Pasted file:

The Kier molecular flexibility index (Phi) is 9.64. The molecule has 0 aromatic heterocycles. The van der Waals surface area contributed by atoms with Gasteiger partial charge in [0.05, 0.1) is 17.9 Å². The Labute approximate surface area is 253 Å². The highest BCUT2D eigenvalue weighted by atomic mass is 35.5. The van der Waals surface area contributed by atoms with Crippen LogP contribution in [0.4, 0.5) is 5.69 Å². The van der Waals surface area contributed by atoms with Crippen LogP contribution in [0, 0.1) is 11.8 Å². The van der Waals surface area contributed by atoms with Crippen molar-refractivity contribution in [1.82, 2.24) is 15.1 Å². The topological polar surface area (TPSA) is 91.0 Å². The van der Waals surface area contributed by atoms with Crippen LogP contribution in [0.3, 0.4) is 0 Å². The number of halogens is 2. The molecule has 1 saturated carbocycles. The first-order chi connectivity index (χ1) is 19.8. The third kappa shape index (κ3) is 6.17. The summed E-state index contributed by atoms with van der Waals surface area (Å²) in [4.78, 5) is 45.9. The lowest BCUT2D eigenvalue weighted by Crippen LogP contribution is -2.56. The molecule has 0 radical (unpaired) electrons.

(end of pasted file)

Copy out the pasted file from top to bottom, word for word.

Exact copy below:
The Kier molecular flexibility index (Phi) is 9.64. The molecule has 0 aromatic heterocycles. The van der Waals surface area contributed by atoms with Gasteiger partial charge in [0.05, 0.1) is 17.9 Å². The Labute approximate surface area is 253 Å². The highest BCUT2D eigenvalue weighted by atomic mass is 35.5. The van der Waals surface area contributed by atoms with Crippen LogP contribution in [0.4, 0.5) is 5.69 Å². The van der Waals surface area contributed by atoms with Crippen LogP contribution in [0, 0.1) is 11.8 Å². The van der Waals surface area contributed by atoms with Crippen molar-refractivity contribution in [1.82, 2.24) is 15.1 Å². The topological polar surface area (TPSA) is 91.0 Å². The van der Waals surface area contributed by atoms with Crippen LogP contribution in [0.3, 0.4) is 0 Å². The number of halogens is 2. The molecule has 1 saturated carbocycles. The first-order chi connectivity index (χ1) is 19.8. The third kappa shape index (κ3) is 6.17. The summed E-state index contributed by atoms with van der Waals surface area (Å²) in [4.78, 5) is 45.9. The lowest BCUT2D eigenvalue weighted by Crippen LogP contribution is -2.56. The molecule has 0 radical (unpaired) electrons.